the orientation specified by the manufacturer.
7.2 Preconditioning the cushion
Perform the following:
a) condition the cushion, unloaded in the test environment for at least 12 h at ambient temperature
(23 C± 2 C) and 50 %±5% relative humidity;
830 N± 10 N
b) if indicated by the manufacturer, adjust the cushion to accommodate an load applied using
c) apply 830 N± 10 N using the RCLI for a minimum of 120 s to a maximum of 180 s;
d) unload and reload within 120 s;
e) remove load after 120 s and before 180 s;
f) allow cushion to recover for a minimum 5 min to maximum 60 min.
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Perform the following, prior to performing a test method on a cushion.
NOTE It is not necessary to set up the cushion between repetitions of any one test method on a cushion.
a) If indicated by the manufacturer, adjust cushion to accommodate a 500 N± 10 N load applied using the
b) If the cushion contains a material that remains displaced after loading, reset the cushion by flattening.
c) If the manufacturer specifies adjusting the cushion to the shape of the user, adjust cushion using the
intended indenter to accommodate the intended test load.
d) Allow the cushion to recover 5 min to 60 min.
8 Sequence of testing
Conduct the tests specified in Clauses 9 to 17 in any sequence.
9 Load-deflection and hysteresis test
The load-deflection test provides information about the resilience of seat cushions. As a person sits upon a
cushion, it deflects or displaces. Resilience describes how much the cushion tries to return to its undeformed
shape. In this situation, resilience is not necessarily a positive characteristic as the cushion pushes against the
tissues. In the case when a user leans to the side to perform a task, a resilient cushion will facilitate this person
in returning to an erect posture as the material seeks to recover from the leaning position. A less resilient
cushion might facilitate an oblique posture as the material will not equalise after the person's trunk returns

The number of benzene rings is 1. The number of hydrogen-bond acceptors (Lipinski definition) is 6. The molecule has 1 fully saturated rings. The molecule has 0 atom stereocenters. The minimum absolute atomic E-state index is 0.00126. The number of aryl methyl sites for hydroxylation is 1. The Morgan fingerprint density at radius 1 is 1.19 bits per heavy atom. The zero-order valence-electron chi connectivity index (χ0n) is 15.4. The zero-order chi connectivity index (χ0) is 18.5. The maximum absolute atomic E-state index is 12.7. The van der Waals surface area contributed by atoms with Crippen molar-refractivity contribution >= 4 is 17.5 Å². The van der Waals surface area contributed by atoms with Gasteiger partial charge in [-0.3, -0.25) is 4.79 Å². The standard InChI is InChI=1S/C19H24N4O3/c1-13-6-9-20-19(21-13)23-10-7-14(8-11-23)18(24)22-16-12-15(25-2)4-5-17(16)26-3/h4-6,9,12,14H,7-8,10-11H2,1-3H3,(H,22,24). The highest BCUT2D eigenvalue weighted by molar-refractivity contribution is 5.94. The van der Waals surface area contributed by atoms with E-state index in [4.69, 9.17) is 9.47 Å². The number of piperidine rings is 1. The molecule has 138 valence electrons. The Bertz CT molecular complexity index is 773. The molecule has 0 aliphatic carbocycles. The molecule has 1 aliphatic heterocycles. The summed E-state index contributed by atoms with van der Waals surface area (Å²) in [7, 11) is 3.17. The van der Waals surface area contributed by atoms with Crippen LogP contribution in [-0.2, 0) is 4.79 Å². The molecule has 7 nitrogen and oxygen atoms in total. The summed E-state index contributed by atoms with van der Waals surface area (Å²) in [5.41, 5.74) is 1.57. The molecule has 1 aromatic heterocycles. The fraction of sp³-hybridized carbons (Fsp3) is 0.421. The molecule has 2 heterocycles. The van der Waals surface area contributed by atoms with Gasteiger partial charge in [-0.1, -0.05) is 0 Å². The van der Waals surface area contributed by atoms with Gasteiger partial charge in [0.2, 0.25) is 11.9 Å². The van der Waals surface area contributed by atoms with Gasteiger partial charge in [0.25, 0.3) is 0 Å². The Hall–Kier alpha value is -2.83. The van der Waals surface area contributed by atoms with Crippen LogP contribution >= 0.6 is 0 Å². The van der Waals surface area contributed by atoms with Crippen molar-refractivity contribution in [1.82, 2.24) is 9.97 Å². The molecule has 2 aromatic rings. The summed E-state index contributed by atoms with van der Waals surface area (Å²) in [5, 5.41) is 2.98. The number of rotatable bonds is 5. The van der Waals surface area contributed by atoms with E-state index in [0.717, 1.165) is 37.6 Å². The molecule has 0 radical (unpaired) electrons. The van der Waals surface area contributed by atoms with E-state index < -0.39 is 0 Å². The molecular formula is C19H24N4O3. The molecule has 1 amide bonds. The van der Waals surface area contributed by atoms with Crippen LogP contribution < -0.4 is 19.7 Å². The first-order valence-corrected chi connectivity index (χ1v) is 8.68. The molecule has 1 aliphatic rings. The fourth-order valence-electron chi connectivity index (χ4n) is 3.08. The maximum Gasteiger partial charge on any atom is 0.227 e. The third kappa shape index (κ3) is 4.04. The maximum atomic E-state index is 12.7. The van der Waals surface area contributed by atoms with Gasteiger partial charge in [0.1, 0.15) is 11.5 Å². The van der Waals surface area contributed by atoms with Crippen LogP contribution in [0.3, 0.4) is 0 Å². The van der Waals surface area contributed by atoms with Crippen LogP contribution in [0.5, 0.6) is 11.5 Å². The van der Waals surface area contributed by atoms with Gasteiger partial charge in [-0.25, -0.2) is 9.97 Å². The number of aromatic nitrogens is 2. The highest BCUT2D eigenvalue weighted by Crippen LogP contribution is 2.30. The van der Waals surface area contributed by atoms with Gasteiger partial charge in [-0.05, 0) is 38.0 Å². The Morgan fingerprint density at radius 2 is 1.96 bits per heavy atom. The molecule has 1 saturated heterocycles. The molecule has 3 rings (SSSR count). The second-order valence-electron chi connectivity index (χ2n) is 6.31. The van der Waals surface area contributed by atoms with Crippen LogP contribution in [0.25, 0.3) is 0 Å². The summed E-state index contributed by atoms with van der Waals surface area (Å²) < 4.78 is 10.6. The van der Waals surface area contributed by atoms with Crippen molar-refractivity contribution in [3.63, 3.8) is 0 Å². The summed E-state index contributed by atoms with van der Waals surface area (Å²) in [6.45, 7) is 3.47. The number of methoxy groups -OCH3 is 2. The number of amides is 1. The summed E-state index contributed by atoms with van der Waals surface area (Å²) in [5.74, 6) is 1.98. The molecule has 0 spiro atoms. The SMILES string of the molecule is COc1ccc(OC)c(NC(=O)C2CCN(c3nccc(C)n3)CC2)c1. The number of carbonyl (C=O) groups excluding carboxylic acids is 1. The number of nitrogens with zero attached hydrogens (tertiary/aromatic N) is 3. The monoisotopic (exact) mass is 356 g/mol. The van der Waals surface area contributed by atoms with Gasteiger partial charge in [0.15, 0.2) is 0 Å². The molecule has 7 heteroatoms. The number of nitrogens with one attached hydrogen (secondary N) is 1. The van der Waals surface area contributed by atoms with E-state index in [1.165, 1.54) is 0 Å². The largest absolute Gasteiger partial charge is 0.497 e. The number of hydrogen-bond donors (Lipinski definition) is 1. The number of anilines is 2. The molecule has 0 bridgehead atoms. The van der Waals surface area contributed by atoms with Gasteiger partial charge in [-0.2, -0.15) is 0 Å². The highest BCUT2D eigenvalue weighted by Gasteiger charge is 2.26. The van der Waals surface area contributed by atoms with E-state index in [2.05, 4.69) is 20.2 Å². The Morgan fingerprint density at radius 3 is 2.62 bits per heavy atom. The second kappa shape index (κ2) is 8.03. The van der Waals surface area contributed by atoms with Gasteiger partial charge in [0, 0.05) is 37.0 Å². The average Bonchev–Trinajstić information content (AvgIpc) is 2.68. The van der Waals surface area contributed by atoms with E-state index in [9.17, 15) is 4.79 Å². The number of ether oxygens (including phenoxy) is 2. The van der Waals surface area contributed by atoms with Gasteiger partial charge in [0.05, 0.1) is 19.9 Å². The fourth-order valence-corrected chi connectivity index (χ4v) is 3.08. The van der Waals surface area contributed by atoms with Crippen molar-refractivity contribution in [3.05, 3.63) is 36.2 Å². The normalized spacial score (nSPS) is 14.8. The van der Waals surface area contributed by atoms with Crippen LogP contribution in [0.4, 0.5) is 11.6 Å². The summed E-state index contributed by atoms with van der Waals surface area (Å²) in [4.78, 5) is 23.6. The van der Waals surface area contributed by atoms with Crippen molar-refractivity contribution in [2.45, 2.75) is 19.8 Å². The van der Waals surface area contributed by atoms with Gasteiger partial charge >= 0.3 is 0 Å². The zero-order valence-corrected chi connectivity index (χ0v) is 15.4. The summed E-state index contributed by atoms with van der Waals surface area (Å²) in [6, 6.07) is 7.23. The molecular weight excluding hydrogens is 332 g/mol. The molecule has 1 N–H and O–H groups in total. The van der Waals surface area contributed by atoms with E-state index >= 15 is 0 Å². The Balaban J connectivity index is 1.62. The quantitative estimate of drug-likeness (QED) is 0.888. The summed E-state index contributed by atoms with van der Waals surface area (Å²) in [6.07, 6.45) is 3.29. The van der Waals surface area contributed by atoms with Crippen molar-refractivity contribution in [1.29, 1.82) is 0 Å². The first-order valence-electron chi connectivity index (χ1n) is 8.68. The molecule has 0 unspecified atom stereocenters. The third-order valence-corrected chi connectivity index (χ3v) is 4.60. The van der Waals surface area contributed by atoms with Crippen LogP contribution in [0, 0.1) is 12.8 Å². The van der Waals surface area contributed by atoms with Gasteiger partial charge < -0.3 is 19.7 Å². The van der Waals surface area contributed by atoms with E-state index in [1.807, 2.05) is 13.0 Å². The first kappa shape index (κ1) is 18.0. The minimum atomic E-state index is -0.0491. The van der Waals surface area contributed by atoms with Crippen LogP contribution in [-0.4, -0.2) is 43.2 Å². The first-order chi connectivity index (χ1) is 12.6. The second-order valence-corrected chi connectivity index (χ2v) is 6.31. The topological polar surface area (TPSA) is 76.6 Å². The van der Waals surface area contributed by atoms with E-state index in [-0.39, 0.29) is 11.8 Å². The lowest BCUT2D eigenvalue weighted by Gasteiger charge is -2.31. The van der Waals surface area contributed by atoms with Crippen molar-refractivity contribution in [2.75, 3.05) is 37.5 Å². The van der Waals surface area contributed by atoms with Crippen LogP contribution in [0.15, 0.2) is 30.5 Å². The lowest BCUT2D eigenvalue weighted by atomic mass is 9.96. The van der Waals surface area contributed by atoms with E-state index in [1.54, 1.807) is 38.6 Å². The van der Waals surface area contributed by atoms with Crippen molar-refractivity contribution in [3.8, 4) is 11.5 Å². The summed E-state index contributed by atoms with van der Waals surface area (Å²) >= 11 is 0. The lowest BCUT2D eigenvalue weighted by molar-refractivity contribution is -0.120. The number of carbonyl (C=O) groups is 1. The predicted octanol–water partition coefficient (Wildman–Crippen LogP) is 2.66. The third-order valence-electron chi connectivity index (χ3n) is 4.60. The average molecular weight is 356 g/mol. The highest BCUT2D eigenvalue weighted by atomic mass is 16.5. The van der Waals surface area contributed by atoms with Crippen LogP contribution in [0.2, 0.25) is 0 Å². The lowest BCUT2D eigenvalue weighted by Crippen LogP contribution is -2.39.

upright. In this case resilience is a positive feature.
The load deflection test also provides information about the hysteresis characteristics of a seat cushion.
Hysteresis is a measure of the energy lost to the cushion during a cycle of loading and unloading. Hysteresis is
related to impact damping (Clause 11). Cushions with larger hysteresis values will tend to absorb energy when
used on rough surfaces or when dropping down steps, rather than transfer the impact energy to the user’s
9.2 Test method
a) Precondition and adjust the cushion as specified in 7.2 and 7.3.
b) Bring the RCLI into contact with the test surface used to support the seat cushion; zero the height gauge or
otherwise compensate for the height of the indenter portion of the fixture.
c) Raise the RCLI so that the cushion can be placed on the base of the rig.
d) Place the RCLI in contact with the cushion so that the ischial tuberosities of the indenter are
125 mm± 25 mm forward of the back edge of the cushion or are aligned with the analogous part of the
e) Apply a starting vertical load of 8N±3N for 120 s± 10 s.
f) Record height of the cushion at the RCLI to cushion interface h .
g) Increase the load within a 10 s loading period so that the total load is 250 N±5N.
h) Wait 120 s± 10 s and record the height of the cushion at the RCLI to cushion h .
i) Increase the total load to 500 N± 10 N within a 10 s loading period.
j) Wait 120 s± 10 s and record the height of the cushion at the RCLI to cushion h .
k) Increase the load to 750 N± 15 N within a 10 s loading period.
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l) Wait 120 s± 10 s and record the height of the cushion at the RCLI to cushion h .
m) Remove the last applied loading increment within a 10 s unloading period, so that the total load on the
cushion is 500 N± 10 N.
n) Wait 120 s± 10 s and record the height of the cushion at the RCLI to cushion interface h .
o) Remove load within a 10 s unloading period so that the total load on the cushion is 250 N±5N.
p) Wait 120 s± 10 s and record the cushion height at the RCLI to cushion interface h .
q) Remove load within a 10 s unloading period so that the total load on the cushion is 8N±3N.
r) Wait 120 s± 10 s and record the cushion height at the RCLI to cushion interface h .
s) Allow 300 s± 10 s for cushion recovery.
t) Repeat steps e) to s) two more times to generate three total data sets consisting of both increasing and
decreasing loads on the cushion.
NOTE The load deflection and hysteresis test may better define the characteristics of cushions that respond rapidly to load
changes when performed in a continuous loading and unloading manner. For example, where load application and cushion
height measurements are performed simultaneously in an automated test apparatus. See reporting requirements for
deviations from described test methods.
9.3 Method of calculation
Determine the following:
a) The average compressive thicknesses from the three data sets:
— average compressive thickness at 8N h =
— average compressive thickness at 250 N h =
— average compressive thickness at 500 N h =
— average compressive thickness at 750 N h =
b) The average unloading thicknesses:
— average unloading thickness at 500 N h =
— average unloading thickness at 250 N h =